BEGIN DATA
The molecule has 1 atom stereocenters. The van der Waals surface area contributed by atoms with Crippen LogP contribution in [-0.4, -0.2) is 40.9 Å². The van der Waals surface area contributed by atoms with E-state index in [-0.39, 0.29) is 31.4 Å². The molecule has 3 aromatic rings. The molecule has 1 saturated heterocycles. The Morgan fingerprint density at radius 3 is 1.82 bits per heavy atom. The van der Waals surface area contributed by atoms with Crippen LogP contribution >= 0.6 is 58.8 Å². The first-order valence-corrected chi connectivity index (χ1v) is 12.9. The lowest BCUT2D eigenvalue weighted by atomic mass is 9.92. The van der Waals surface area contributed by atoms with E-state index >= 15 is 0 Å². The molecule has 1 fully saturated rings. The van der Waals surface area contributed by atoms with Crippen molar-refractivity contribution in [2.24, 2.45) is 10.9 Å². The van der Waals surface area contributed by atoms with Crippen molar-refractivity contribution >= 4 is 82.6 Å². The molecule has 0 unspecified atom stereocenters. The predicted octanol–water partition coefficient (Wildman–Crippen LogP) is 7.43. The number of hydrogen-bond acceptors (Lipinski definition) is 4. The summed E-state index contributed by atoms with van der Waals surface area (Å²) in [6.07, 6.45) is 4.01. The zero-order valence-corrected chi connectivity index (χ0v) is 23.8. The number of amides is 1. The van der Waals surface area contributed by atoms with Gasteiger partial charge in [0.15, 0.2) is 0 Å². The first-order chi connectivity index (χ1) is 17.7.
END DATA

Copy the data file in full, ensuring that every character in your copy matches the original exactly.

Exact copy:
The molecule has 1 atom stereocenters. The van der Waals surface area contributed by atoms with Crippen LogP contribution in [-0.4, -0.2) is 40.9 Å². The van der Waals surface area contributed by atoms with E-state index in [-0.39, 0.29) is 31.4 Å². The molecule has 3 aromatic rings. The molecule has 1 saturated heterocycles. The Morgan fingerprint density at radius 3 is 1.82 bits per heavy atom. The van der Waals surface area contributed by atoms with Crippen LogP contribution >= 0.6 is 58.8 Å². The first-order valence-corrected chi connectivity index (χ1v) is 12.9. The lowest BCUT2D eigenvalue weighted by atomic mass is 9.92. The van der Waals surface area contributed by atoms with E-state index >= 15 is 0 Å². The molecule has 1 fully saturated rings. The van der Waals surface area contributed by atoms with Crippen molar-refractivity contribution in [2.24, 2.45) is 10.9 Å². The van der Waals surface area contributed by atoms with Crippen molar-refractivity contribution >= 4 is 82.6 Å². The molecule has 0 unspecified atom stereocenters. The predicted octanol–water partition coefficient (Wildman–Crippen LogP) is 7.43. The number of hydrogen-bond acceptors (Lipinski definition) is 4. The summed E-state index contributed by atoms with van der Waals surface area (Å²) in [6.07, 6.45) is 4.01. The zero-order valence-corrected chi connectivity index (χ0v) is 23.8. The number of amides is 1. The van der Waals surface area contributed by atoms with Gasteiger partial charge in [0.15, 0.2) is 0 Å². The first-order chi connectivity index (χ1) is 17.7.